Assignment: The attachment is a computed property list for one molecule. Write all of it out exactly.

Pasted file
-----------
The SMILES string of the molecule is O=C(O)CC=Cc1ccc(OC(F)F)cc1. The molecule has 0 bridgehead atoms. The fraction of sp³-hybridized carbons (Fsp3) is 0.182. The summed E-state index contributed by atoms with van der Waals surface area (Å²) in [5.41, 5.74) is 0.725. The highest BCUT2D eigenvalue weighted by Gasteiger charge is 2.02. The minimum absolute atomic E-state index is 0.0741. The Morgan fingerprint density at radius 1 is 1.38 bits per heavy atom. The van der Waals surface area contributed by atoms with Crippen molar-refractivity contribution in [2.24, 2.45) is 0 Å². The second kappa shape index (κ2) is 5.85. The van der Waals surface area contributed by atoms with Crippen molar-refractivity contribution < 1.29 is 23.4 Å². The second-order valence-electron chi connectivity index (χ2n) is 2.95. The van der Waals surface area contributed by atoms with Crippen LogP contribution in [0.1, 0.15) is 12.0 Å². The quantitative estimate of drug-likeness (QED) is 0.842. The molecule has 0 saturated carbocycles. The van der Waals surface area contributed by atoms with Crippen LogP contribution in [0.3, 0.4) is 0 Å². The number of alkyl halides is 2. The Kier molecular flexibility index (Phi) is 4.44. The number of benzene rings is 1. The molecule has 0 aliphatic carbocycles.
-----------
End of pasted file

The SMILES string of the molecule is O=C(O)CC=Cc1ccc(OC(F)F)cc1. The molecule has 0 bridgehead atoms. The fraction of sp³-hybridized carbons (Fsp3) is 0.182. The summed E-state index contributed by atoms with van der Waals surface area (Å²) in [5.41, 5.74) is 0.725. The highest BCUT2D eigenvalue weighted by Gasteiger charge is 2.02. The minimum absolute atomic E-state index is 0.0741. The Morgan fingerprint density at radius 1 is 1.38 bits per heavy atom. The van der Waals surface area contributed by atoms with Crippen molar-refractivity contribution in [2.24, 2.45) is 0 Å². The second kappa shape index (κ2) is 5.85. The van der Waals surface area contributed by atoms with Crippen molar-refractivity contribution < 1.29 is 23.4 Å². The second-order valence-electron chi connectivity index (χ2n) is 2.95. The van der Waals surface area contributed by atoms with Crippen LogP contribution in [0.1, 0.15) is 12.0 Å². The quantitative estimate of drug-likeness (QED) is 0.842. The molecule has 0 saturated carbocycles. The van der Waals surface area contributed by atoms with Crippen LogP contribution in [0.3, 0.4) is 0 Å². The number of alkyl halides is 2. The Kier molecular flexibility index (Phi) is 4.44. The number of benzene rings is 1. The molecule has 0 aliphatic carbocycles.